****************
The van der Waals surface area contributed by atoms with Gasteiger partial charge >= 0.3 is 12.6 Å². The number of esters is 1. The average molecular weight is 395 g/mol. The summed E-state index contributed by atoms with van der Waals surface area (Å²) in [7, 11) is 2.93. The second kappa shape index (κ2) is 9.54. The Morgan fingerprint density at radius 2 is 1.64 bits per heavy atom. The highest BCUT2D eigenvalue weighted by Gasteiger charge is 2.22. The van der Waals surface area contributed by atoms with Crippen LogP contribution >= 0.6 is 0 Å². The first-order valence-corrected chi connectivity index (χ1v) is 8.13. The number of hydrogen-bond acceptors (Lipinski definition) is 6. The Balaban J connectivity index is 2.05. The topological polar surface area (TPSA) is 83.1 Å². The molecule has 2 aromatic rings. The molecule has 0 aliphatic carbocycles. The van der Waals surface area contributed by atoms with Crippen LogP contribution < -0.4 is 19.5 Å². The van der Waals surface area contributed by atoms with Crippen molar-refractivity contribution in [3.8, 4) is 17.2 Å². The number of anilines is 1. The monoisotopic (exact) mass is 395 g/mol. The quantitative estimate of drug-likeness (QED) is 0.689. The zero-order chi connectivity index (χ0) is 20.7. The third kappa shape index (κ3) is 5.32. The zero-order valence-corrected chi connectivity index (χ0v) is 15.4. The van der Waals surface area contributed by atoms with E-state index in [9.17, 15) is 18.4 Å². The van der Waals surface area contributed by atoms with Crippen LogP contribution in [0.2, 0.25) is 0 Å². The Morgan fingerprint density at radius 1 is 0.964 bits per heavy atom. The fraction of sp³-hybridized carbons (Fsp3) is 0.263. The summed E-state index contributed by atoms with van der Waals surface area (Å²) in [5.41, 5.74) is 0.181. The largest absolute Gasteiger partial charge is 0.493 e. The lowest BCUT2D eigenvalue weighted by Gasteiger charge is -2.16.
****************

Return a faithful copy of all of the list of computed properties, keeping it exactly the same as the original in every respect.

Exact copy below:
The van der Waals surface area contributed by atoms with Gasteiger partial charge >= 0.3 is 12.6 Å². The number of esters is 1. The average molecular weight is 395 g/mol. The summed E-state index contributed by atoms with van der Waals surface area (Å²) in [7, 11) is 2.93. The second kappa shape index (κ2) is 9.54. The Morgan fingerprint density at radius 2 is 1.64 bits per heavy atom. The highest BCUT2D eigenvalue weighted by Gasteiger charge is 2.22. The van der Waals surface area contributed by atoms with Crippen LogP contribution >= 0.6 is 0 Å². The first-order valence-corrected chi connectivity index (χ1v) is 8.13. The number of hydrogen-bond acceptors (Lipinski definition) is 6. The Balaban J connectivity index is 2.05. The topological polar surface area (TPSA) is 83.1 Å². The molecule has 2 aromatic rings. The molecule has 0 aliphatic carbocycles. The van der Waals surface area contributed by atoms with Crippen LogP contribution < -0.4 is 19.5 Å². The van der Waals surface area contributed by atoms with Crippen molar-refractivity contribution in [3.8, 4) is 17.2 Å². The number of anilines is 1. The monoisotopic (exact) mass is 395 g/mol. The quantitative estimate of drug-likeness (QED) is 0.689. The zero-order chi connectivity index (χ0) is 20.7. The third kappa shape index (κ3) is 5.32. The zero-order valence-corrected chi connectivity index (χ0v) is 15.4. The van der Waals surface area contributed by atoms with E-state index in [9.17, 15) is 18.4 Å². The van der Waals surface area contributed by atoms with Crippen LogP contribution in [0.2, 0.25) is 0 Å². The Morgan fingerprint density at radius 1 is 0.964 bits per heavy atom. The fraction of sp³-hybridized carbons (Fsp3) is 0.263. The summed E-state index contributed by atoms with van der Waals surface area (Å²) in [5.41, 5.74) is 0.181. The largest absolute Gasteiger partial charge is 0.493 e. The lowest BCUT2D eigenvalue weighted by Gasteiger charge is -2.16.